The Courier News from Blytheville, Arkansas on August 17, 1954 · Page 4
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The Courier News from Blytheville, Arkansas · Page 4

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Tuesday, August 17, 1954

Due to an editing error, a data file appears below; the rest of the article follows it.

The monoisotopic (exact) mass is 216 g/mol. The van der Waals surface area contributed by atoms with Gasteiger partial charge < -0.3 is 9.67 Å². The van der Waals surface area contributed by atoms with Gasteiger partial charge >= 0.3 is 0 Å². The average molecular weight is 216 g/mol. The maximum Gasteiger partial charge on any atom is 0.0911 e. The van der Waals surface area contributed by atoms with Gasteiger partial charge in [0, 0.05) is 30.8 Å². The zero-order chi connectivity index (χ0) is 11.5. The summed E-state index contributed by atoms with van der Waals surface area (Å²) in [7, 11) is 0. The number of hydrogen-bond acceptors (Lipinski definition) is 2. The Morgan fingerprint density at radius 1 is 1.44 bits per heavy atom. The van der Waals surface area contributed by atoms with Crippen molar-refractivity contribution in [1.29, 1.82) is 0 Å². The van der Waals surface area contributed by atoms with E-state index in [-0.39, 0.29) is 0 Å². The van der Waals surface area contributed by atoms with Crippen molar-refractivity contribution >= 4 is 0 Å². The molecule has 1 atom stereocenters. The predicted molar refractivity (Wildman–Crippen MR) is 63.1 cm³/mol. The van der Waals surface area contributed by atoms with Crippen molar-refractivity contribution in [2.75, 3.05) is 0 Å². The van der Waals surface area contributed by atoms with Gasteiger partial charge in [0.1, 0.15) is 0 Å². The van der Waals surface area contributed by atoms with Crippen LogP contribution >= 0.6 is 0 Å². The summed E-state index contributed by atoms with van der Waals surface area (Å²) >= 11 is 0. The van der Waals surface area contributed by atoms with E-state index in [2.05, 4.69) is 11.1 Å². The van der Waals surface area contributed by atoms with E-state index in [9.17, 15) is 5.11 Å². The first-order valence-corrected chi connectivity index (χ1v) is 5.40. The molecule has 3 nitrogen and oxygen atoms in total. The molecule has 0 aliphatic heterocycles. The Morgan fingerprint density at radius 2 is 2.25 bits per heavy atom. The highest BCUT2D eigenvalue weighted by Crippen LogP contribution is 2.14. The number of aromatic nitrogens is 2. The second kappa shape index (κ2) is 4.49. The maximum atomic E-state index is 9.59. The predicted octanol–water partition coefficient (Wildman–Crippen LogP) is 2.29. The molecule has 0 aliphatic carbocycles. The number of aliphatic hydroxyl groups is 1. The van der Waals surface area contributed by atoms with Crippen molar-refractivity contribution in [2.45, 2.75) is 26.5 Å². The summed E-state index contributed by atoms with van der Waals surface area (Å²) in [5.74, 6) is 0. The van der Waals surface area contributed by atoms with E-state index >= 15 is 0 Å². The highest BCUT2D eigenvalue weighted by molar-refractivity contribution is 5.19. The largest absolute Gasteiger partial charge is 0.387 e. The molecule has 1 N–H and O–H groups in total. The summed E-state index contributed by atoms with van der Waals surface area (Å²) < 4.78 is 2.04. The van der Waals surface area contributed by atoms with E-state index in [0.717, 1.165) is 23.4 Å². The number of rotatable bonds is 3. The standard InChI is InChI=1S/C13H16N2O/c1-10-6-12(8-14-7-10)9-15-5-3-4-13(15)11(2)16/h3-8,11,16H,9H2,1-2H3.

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PAGE FOUR BLYTHEVILLE (ARK.) COURIER NEWS TUESDAY, AUGUST 17, 1954 THE BLCTHEVILLE COURIER NEWS THl COURIER NEWS CO. H W HAINES, Publisher HARRY A HAINES Assistant Publisher A. A. FREDRICKSON, Editor PAUL O. HUMAJi Advertising Manager Sole National Advertising Representatives: Wallace Witraer Co., New York, Chicago. Detroit, Atlanta. Memphis. _ __ Entered at second class matter at the port- office at Blytheville, Arkansas, under act ol Con- October », 1917 Member of The Associated Press SUBSCRIPTION RATES: By carrier in the city ol Blytheville or any luburban town where carrier service is maintained, 25c per week. By mail, within a radius of 50 miles, $5.00 per year, 12.50 for six months, $1.25 for three months; by mail ontside 50 mile zone. $12.50 per year payable in advance. Meditations And thon, profane wicked prince of Israel, whose day ig come, when iniquity shall have an end. — Etekial 21:25. # # * Were the visage of sin seen at a full light, undressed and unpainted, it were impossible, while it so appeared, that any one soul could be in love with it, but would rather flee from it as hideous and abominable. — Leighton. Barbs The average woman's purse makes it real humorous when a mother scolds a boy for carrying crazy things in his pockets. * «# # A famous detective claims thai women are poor investigators. No, he isn't married. * * # It costs only two cents to send a postcard back home showing .vacation scenery that makes all your friends jealous. * * » Oneweek's bills, placed end to end, normally from one side of the pay check to the other. * # * An. optimist is any person who thinks house- wievs are looking for a way out. Irrigation Tour Here Was Highly Beneficial We would Jike to extend a sincere expression of congratulations to the persons who put over the irrigation tour here last week. Seldom, if ever, has such an affair embodied so many benefits to farmer and community alike. Just as seldom has any affair of this size (300 attended) been run with the smoothness of last Thursday's tour. It is the type of project which is gratifying in that it involved the work of many persons for the benefit of many more. Every detail was handled expertly. Farmers whose irrigation projects 'were seen on the tour cooperated splendidly. To this area, it could mean expanded irrigation facilities and larger yields which will help take up the slack in area income.which will be created by forthcoming crop controls. Election Issues Not for a month or more can we be sure of the final line-up of issues on which the fall congressional elections will turn. Yet even now some things stand out. The signing of the Lido-China truce in late July was a matter of prime significance for American politics. The truce was a defeat for the West, but it is unlikely to be a defeat for the reigining Republican Party. For it means avoidance of American involvement in Indochina, a thing which at one time seemed imminent. And that escape can only be beneficial at the polls. Placed side by side with the Korean truce gained a year ago, this development casts the GOP in the voters' minds as a party capable of extricating the country from military entanglements— or keeping it out of them. Exactly how much responsibility the Republicans had for the two truce decisions is not what counts. What matters is whom the voters will credit. These actions probably will far overshadow any other developments in the foreign field. Indeed, a voter could be forgiven for having a hard time distinguishing between the predecessor Democratic foreign policy and much of that expounded by the GOP. Domestically, the biggest issue could have been the state of the economy. If the downspin of late 1953 and early 1954 had continued apace, the Democrats might have figured to walk in. But th declining business curve appears to have leveled off. Unemployment has eased a bit. Unless activity now takes an unexpected dip, the hurt to the Republicans is likely to be severe. High unemployment and low economic.* activity tvidently will be marked. in certain regions, however, and particular congressional contests may be sharply affected. Last year at this time, the political sages would have sworn the issue of farm prices was destined to be crucial in the 1954 elections. Now they cannot be certain. Congressional support for President Eisenhower's flexible price plan has proved substantial, and this may indicate that many farmers slowly have been won over to the President's and Secretary of Agriculture Benson's plan. Still, it must be said that the farm issue is important, and control of Congress could hinge on what happens in a few key midwestern states. The broader matters of the President's general legislative program—including tax revision, improved social security, the St. Lawrence seaway— and the degree of effectiveness of his leadership surely will weigh a considerable amount in many coters' minds. Conversely, the voters will place a measure on the Democratic leadership in Congress, which has often supported the President, though generally perhaps for more selfish reasons than would be immediately clear. Many will be saying at the polls whether or not they like the Democrats' version of "responsible opposition." The tangled questions of McCarthyism and communism in government may figure more strongly than current measures now sugggests. Polls do not put communism in government high on the voters' list of issues. But Senator McCarthy's approach to the problem is extremely controversial, and is bound up with judgement of the President's leadership. Events of the next few weeks could project this to the center of the stage. Nowhere in this preliminary cata- louge does there appear to be an issue or a series of issues so powerful as to have really sweeping impact at the polls. If such exists, it is still sleeping quietly. Watch That Immunity Americans always have been the most hospitable persons on the globe. When a fellow comes to the shores of the United States the red carpet is rolled out for him, the glad hand extended and he is made to feel at home in every way. Special privileges even have been accorded visitors, although these privileges might have been a bit off the beaten legal path. In other words, Americans have been known to wink at minor infractions of laws, in order for visitors to feel free to enjoy themselves, as would be the custom of the daily routine of their homelands. The Gazette isn't saying this "winking" is the thing to do, although it is a nice gesture. "Winking" at minor infractions of the law brings to ' : mind a similar practice, but more far reaching, that of "immunity." This is the practice of permitting diplomats of foreign nations to do just about as they please and not be prosecuted. One outstanding case along this line happened in Michigan sometime ago. A foreign diplomat got drunk, drove an automobile, ran a highway patrolman off the road and generally made himself obnoxious. Finally he was placed under arrest and screamed bloody murder. His case was placed before the governor, who called the attorney-general, who called the local prosecutor, who called the arresting officer and "Mr. Diplomat" went absolutely free. However, as a parting gesture he thumbed his nose at officers of the law as' he rode out of town. There may be a certain amount of immunity involving American diplomats in other countries, but incidents such as the confinement- of Robert Voegler, the American and Telegraph Company representative, and William Oatis, the Associated Press correspondent, in Communist prison indicate there is little or no immunity for Americans in other nations. Something should be done about the situation. When diplomats are in this country they should abide by the laws of the nation to a respectible degree, to say the least.—Gastonia (N.C.) Gazette. 50 THEY SAY Thailand will be the next victim (of com munism). South Korea's Sygman Rhee. * * •¥• Future talks (on Korean unification) are hopeless, whether they be held in Panmonjum, Geneva or heaven itself.—South Korea's President Sygman Rhee. •^ ^» 4f» The people of our country (China) will resolutely fight for the liberation of Taiwan (Formosa) so that the people on Taiwan can return to the embrace of their motherland.—Red Chinese Army Chief Chu Teh. * # * I have not resigned, do not plan to resign and have not been asked to do so.—Army Counselor John Adams. * # * In Italy the Soviet Union Is spending four times as much on propaganda as we are.—Publishcr Mrs. Jean Gannett William*. "< Now the World Waits With Bated Breath Peter fdson's Washington Column — Guarding the President Is Tough Job for the Secret Service Men WASHINGTON — (NBA) — It's a toss-up whether its harder to guard a President who takes long early-morning hikes around the city than one who plays golf a few afternoons a week. But the Secret Service has finally talked Congress into providing about one-quarter of a million dollars more for what it considers the minimum amount of protection needed by President Eisenhower j and his family. The amount is not exactly that much more than was spent for the protection of the Trumans because budget juggling has sent the White House Secret Service staff up and down severa 1 times in past years. Nevertheless the increased money does let the head of the Secret Service, U. E. Baughman, breathe easy for the first time in many years. The additional funds add 30 more men to the corps guarding the White House, bringing it up to a total of 156. Baughman's clinching argument to Congress was the attack on members of the House of Representatives by the fanatical Puerto Ricans. He pointed out that they had once tried to shoot former President Truman and that the House shooting demonstrated that therfe could easily be another atack on Ike. IN SOME RESPECTS The Sevret Service found President Truman a special problem to protect, although he was most cooperative on all personal security matters. He'd do such things as walk to his bank from the White House, on impluse, for instance. His regular early morning strolls were an invitation to trouble and the danger made the Secret Serv- ice men sweat almost as much as did Harry's brisk pace. His frequent appearances at concerts and the theater, plus his delight at showing up at some party to which he had been invited—the host never dreaming he'd come— also created extra problems for the guards. But then a man has to go through some motions of being human while he's President, a fact which the Secret Service regretfully concedes. The Secret Service never tells a President what he can or can't do. The boss does as he pleases and it's up to the SS men to see that he doesn't get hurt or that someone doesn't take a pot shot at him while doing it. The most they can do is hint through channels about some special security risk. IKE'S GOLF PRESENTS its particular problems of protection, although nothing insurmountable. There may be crackpots among the members of the exclusive Burning Tree Country Club where he does most of his playing. But they aren't the type that assassinates Presidents. Security measures while Ike is on the links include careful surveillance of points where snipers might lurk, keeping secret his plans for playing, keeping guests off the course, the use of walkie- talkie radios on his progress and, of course, Secret Service men following him around at a discreet distance. Secret Service men are above throwing a slice by the President out of the rough to curry favor with the boss. Ike announced at the start of his term that he did not think it j was necessary protocol" to drive to I the National Airport to greet in person every visiting dignitary. The warm handclasp and welcoming smile on the front porch of the White House was enough, he figured. THAT DECISION HAS greatly eased the job of the Secret Service. The personal welcome at the airport creates a real security problem. Arrivals of dignitaries are usually announced weeks ahead and give a possible assassin plenty of time for planning. There are scores of places a t National, too, which would afford nice spots for a sniper. It also saves the SS men the extremely difficult job of guarding the President and guest along the usual parade route from the airport to the White House. There has been a fair amount of criticism of the way Ike is driven to Camp David, the weekend retreat near Gettysburg, Pa. The trip is about 80 miles and the official party really roars along the highway to get there and return.' This defies Ike's own preaching about highway safety, it's pointed out. The trip is made on days when the traffic is heaviest. Even though a couple of cars precede the President's, it's claimed that the pace could cause a serious accident. His current western vacation, followed by several .speaking engagements, has been handled with special care by the Secret Service men. Agents scouted speaking sites and arrangements with a finer- tooth comb than they usually use. And a minimum of advance information on the itinerary is being released. The Puerto Rican incidents are still fresh in their minds. the Doctor Says- Written for \EA Service By EDWIN P. JORDAN, M.D. Any smart youngster can diagnose a wart just as well as a doctor can. But warts, because they are so common and because their behavior is so extraordinary, have always been and are now a subject which is fascinating to discuss. Four different kinds of warts are recognized though it is possible that they all have the same cause. In the past there have been many extraordinary guesses about the cause: punishment for some sin committed, contact with toads, lizards or some other living organism and many others. Today, it is believed that warts are caused by one or more viruses which are tiny living organisms too small to see under the ordinary microscope. Warts often appear with great rapidity, and they frequently disappear equally fast with or without treatment of any kind. It is not hard to understand why they may come fast, and if caused by a virus how they can be spread from one place to another by rubbing or scratching. But it is difficult to know why they should disappear so easily and for such apparently strange reasons—or for no apparent reason at all. It is this business of treatment that makes warts so much fun to write about. There probably is no other condition* known to medical science which can be successfully treated in so many different ways. Warts frequently yield to various medicines given by mouth or injection. They go away after any one of a large number of local applications, after X-ray, after burning with, an electric needle. Most surprising of all many physicians have succeeded in making warts disappear by mental suggestions of various sorts. Perhaps the answer to all of this is that a lot of them go away without any treatment at all. I do not mean that warts should be neglected and ignored. Some should be treated for cosmetic reasons or because they are being spread to other parts of the body. Some, like the plantar wart which comes on the ball of the foot, may cause a lot of trouble if not treated early. But (except for plantar warts) those who have troublesome warts can almost always count on getting rid of them if they want to. To Mrs. H. who, says she is troubled with "these little monsters" I should say she should consult a skin specialist who can almost-certainly help her get rid of them. To those several who have recently asked about any relationship between warts and cancer I can assure them there appears to be none whatever. A BETTER PLAN than to count chickens before they are hatched is to count them after they return. from scratching in the neighbor'? j garden. — Mat toon (111.) Journal- Gazette. I Luck and Skill Make Game Winner By OWALD JACOBY Written for NEA crvice North didn't really have the values for a raise to two spades in today's hand. He had only one high card, and his distributional strength was quite limited because of the fact that he had only three- NORTH East i¥ Pass SOUTH * A Q 7 5 3 VK8754 4Q3 *A Both sides vul. South West North 1 * Pass 2 * 4 4 Pass Pass Double Pass Pass Pass Opening lead—V 10 card support for r^ades. If I were a strict moralist, I would show a hand in which North rmxde such a raise and wound up in the ash can. Instead, since I am only a truthful reporter, I must relate how the raise led South to nn ambitious game contract, mnde by a combination of good luck and Erskine Joknson IN HOLLYWOOD HOLLYWOOD — (NBA) — Exclusively Yours: Eddie Fisher has the ring — a seven-carat $9000 sparkler ordered from a New York jeweler—and if best girl friend Debbie Reynolds says "Yes," they'll be looking for a preacher. Aldo Ray "Premieres" bride-to- be Jeff Donnell for his family of nine in Crockett, Calif., Aug. 15 ... Bob Mitchum will star in "Blood Alley," a Korean war story, for Wayne-Fellows Prod. His suspension at RKO is holding up the announcement. There's hot movie interest in Lillian Roth's feminine "lost weekend," as told in her book, ''I'll Cry Tomorrow." But her AA membership isn't keeping her out of plush saloons—as an entertainer. Neatest trick in niovie history: Esther Williams dives off the rocks of Catalina Island in MGM's "Jupiter's Darling" and comes up n Silver Springs, Fla. WHEN KIRK DOUGLAS made his singing debut in Walt Disney's "20,000 Leagues .Under the Sea," he shared the lyrices with a trained seal, who was supposed to bark in accompaniment. Wearied from endless repetitions, Kirk's voice got huskier and huskier. In the final take, he barked out one line of the song in a tone that was start- ingly similar to that of the seal. " Deadpanned Director Richard Fleischer to the seal's trainer: "Be careful which seal you throw the fish to." Margaret O'Brien and Rudy Valle will co-star in "Jenny Kissed Me" at a New Jersey summer theater ths month - ... Gene Tierney is making sure daughter Tina doesn't forget her French. She's hired a UCLA student, coach . .. Dennis Morgan's forming his own film company to star himself in a musical, "Manhattan Round- Up." Slick-performance dept.: Spencer Tracy's emoting . in "Broken Lance." .. . Gary Cooper's told his agents to find him a Broadway play . . . Fox is figuring on very skillful play. There wasn't much to the bidding after North's foolish raise. East passed to await developments, and South contributed same. South expected that his partner had length in spades, shortness in hearts, and some high cards in the minor suits. Almost any such holding would provide a fine play for game. East doubled the game contract, hardly believing his ears. When West opened the ten of hearts, North put down his hand as the dummy, and South gulped. After some thought South saw that he couldn't ruff out all of his hearts. He therefore discarded a diamond from the dummy, allowing East to win the first trick with the ace of hearts. South's real purpose, of course, was to establish his own king of hearts. East returned the ten of spades, trying to reduce dummy's ruffing power, and South won a finesse with the queen of spades. Declarer ruffed a low heart in the dummy, returned to his hand with the ace of clubs, and ruffed another low heart with dummy's last trump. He then ruffed a club to get back to his hand, cashed the ace of spades, and put East in with a third round of spades. East got out with a heart to declarer's king, and South promptly led his last trump. East dared not discard a heart or a diamond" so had to part with his last club. South thereupon gave up a third trick by leading a heart to East, and E*st had to return a diamond away from his king, thus giving South the last two tricks. two films teaming Jane Russell and Jimmy Stewart following their stint in "Jewel of Bengal." IT'S SEVEN BIG dancing numbers for Bob Hope as the vaudeville star in "Eddie Foy and the Seven Little Foys" and Bob's promising :"And the steps won't be the familiar Hope shuffle, either." After three hectic days of dance rehearsals, Hope was leaving the Paramount lot when a friend asked where he was headed: "To the hospital," replied Bob, "where else?" Store clerks who sell Stewart Granger and Rita Moreno shirts with buttons are optimists. Neither ever buttons 'em. .. . It' s the -glamor boy" treatment for Van Heflin for the first time in "Black Widow" at Fox. Ginger Rogers, a glamor girl all her life, plays the heavy. Current status ol "The Sophi» Tucker Story": Mervyh LeRoy has the yarn, plus all oi her song recordings, in his Warner office. "And that's where it stands," Soph told me at Ciro's. "I'm hoping that Mervyn will like me and Betty Hutton enough to want to do the picture." Jimmy Nelson's description of a summer resort: "A place on a lake with a girl on the make." SUCCESS STORY: Handsome Ronald Greene, the 19-year-old Acionis just singed by MGM, was discovered by ijinda Christian. Ha worked in a gas station a few- months ago ana borrowed a couple of suits irom Ty Power when h* made his screen test. Sidney Chaplin, currently in Warners' "Land of the Pharoahs," will wed Kay Kendall, who is s> look-alike to Ann Miller. Audrey Dalton nas applied for permanent residence in the U. & The Irish beauty i s also planning to become a citizen. Former movie beauty Jan* Weeks, now the spouse of wealthy John Martin of Hartford, Conn., is visiting in Hollywood. She recently recovered from a major operation. ... Penny Singleton's daughter was among those who tested for TV's Corliss Archer. Ann Baker won the role. It's "Tony Curtis Meets Miss Universe," a just-filmed U-I short. Miriam Stevenson and 15 other dolls in the beauty contest provide ;he scenery. Janet Gaynor ana Adrian purchased a home outside Rio de Janeiro where they will live six months of the year while. Adrian paints. 75 years Ago In B/yt/icv/7/e— Miss June Workman is expected to return the middle of the week from Jonesboro where she has been visiting for several days. Mrs. W. D. Chamblin and son. Bill, who have been spending the summer at Camp Rio Vista at Hardy, retured home today. Miss Martha Lee Hall returned home yesterday from Eastern points where she visited upon returning to this country from abroad. Accompanied by two friends .she left here June 28 for a conducted tour of Europe. POME In Which Is Enunciated A ound Principle of. Human Behavior: Television Star Answer to Previous Puzzle ACROSS 1 Television actress, Verdugo 6 She appears on 11 Singing voice 12 Presses 13 Doctrines 3 Compass point 4 Negative word 5 Malicious burning 6 Holding device 7 Anger 8 Drone bee 9 Makes into law 14 Spanish shawl ' v i ifiRittPr^H 10 Large hawk 16 Bitter vetch .17 Native metal 13 Afternoon social event 'W mood money ,/— — 20 Afresh 22 Symbol for sodium 23 Shoshonean Indians 24 Brother of .Jacob (Bib.) J26 Lustrous : 29 Writing fluid 31 Her programs comic .32 Bind ;33 Blockhead 34 Green 37 Entice 40 Bellow 41 Exists •43 Smooth 45 River in Switzerland 46 East (Fr.) 47 Pigpen 48 Reposes 51 Venerate 54 Small island 55 Adjust in a row 56 Storehouse 57 Dish DOWN 1 Everlasting (poet.) 2 Eye glasses the dawn 18 Tatter 21 Table attendant 23 Serviceable 27 Siamese 40 Short-napped dialect fabric 28 Verbal 42 Leather thong 30 Cognizance 44 Organ of sight 34 Hockey player46 Italian city 35 Most unusual 49 Note in 36 Three-toed Guide's scale sloths 50 Energy (slang)i 38 Take illy 52 Cloth measure 25 Distinct part 39 Dinner course 53 By way of 35 3Z 122